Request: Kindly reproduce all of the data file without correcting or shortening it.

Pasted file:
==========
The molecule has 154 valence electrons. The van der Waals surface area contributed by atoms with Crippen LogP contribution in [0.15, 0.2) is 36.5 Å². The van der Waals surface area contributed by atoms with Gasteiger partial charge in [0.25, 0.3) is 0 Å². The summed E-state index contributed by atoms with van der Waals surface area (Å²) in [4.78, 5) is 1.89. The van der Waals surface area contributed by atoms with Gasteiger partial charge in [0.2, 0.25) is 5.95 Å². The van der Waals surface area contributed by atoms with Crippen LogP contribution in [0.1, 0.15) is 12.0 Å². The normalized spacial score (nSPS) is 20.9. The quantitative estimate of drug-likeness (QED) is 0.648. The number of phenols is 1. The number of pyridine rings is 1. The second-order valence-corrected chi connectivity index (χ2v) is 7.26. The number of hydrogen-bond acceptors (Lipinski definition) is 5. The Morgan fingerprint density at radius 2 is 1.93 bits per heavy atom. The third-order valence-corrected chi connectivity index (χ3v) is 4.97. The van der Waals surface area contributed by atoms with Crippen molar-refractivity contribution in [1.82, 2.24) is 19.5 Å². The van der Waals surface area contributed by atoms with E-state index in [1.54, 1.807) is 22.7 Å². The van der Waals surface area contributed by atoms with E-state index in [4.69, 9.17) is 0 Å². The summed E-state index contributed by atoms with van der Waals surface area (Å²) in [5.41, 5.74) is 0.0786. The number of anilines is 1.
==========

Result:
The molecule has 154 valence electrons. The van der Waals surface area contributed by atoms with Crippen LogP contribution in [0.15, 0.2) is 36.5 Å². The van der Waals surface area contributed by atoms with Gasteiger partial charge in [0.25, 0.3) is 0 Å². The summed E-state index contributed by atoms with van der Waals surface area (Å²) in [4.78, 5) is 1.89. The van der Waals surface area contributed by atoms with Gasteiger partial charge in [0.2, 0.25) is 5.95 Å². The van der Waals surface area contributed by atoms with Crippen LogP contribution in [0.1, 0.15) is 12.0 Å². The normalized spacial score (nSPS) is 20.9. The quantitative estimate of drug-likeness (QED) is 0.648. The number of phenols is 1. The number of pyridine rings is 1. The second-order valence-corrected chi connectivity index (χ2v) is 7.26. The number of hydrogen-bond acceptors (Lipinski definition) is 5. The Morgan fingerprint density at radius 2 is 1.93 bits per heavy atom. The third-order valence-corrected chi connectivity index (χ3v) is 4.97. The van der Waals surface area contributed by atoms with Crippen molar-refractivity contribution in [1.82, 2.24) is 19.5 Å². The van der Waals surface area contributed by atoms with E-state index in [1.54, 1.807) is 22.7 Å². The van der Waals surface area contributed by atoms with E-state index in [4.69, 9.17) is 0 Å². The summed E-state index contributed by atoms with van der Waals surface area (Å²) in [5.41, 5.74) is 0.0786. The number of anilines is 1.